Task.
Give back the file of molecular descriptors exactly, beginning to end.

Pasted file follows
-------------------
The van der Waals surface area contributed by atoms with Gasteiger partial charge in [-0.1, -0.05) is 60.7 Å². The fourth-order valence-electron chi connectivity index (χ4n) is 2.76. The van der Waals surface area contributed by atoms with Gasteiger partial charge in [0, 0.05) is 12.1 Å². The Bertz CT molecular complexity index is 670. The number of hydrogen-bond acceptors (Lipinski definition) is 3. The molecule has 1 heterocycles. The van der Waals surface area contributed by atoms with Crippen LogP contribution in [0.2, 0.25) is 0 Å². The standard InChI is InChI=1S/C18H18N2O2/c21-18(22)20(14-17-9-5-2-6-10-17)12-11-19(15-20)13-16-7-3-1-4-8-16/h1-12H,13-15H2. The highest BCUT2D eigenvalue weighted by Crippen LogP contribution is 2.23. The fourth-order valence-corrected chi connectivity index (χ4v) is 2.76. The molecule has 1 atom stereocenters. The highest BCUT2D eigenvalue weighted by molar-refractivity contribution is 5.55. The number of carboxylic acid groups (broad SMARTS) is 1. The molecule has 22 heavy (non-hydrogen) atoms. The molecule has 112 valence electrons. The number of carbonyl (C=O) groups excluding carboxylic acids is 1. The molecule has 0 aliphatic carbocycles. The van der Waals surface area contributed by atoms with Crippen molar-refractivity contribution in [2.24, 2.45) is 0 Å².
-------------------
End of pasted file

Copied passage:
The van der Waals surface area contributed by atoms with Gasteiger partial charge in [-0.1, -0.05) is 60.7 Å². The fourth-order valence-electron chi connectivity index (χ4n) is 2.76. The van der Waals surface area contributed by atoms with Gasteiger partial charge in [0, 0.05) is 12.1 Å². The Bertz CT molecular complexity index is 670. The number of hydrogen-bond acceptors (Lipinski definition) is 3. The molecule has 1 heterocycles. The van der Waals surface area contributed by atoms with Crippen LogP contribution in [0.2, 0.25) is 0 Å². The standard InChI is InChI=1S/C18H18N2O2/c21-18(22)20(14-17-9-5-2-6-10-17)12-11-19(15-20)13-16-7-3-1-4-8-16/h1-12H,13-15H2. The highest BCUT2D eigenvalue weighted by Crippen LogP contribution is 2.23. The fourth-order valence-corrected chi connectivity index (χ4v) is 2.76. The molecule has 1 atom stereocenters. The highest BCUT2D eigenvalue weighted by molar-refractivity contribution is 5.55. The number of carboxylic acid groups (broad SMARTS) is 1. The molecule has 22 heavy (non-hydrogen) atoms. The molecule has 112 valence electrons. The number of carbonyl (C=O) groups excluding carboxylic acids is 1. The molecule has 0 aliphatic carbocycles. The van der Waals surface area contributed by atoms with Crippen molar-refractivity contribution in [2.24, 2.45) is 0 Å².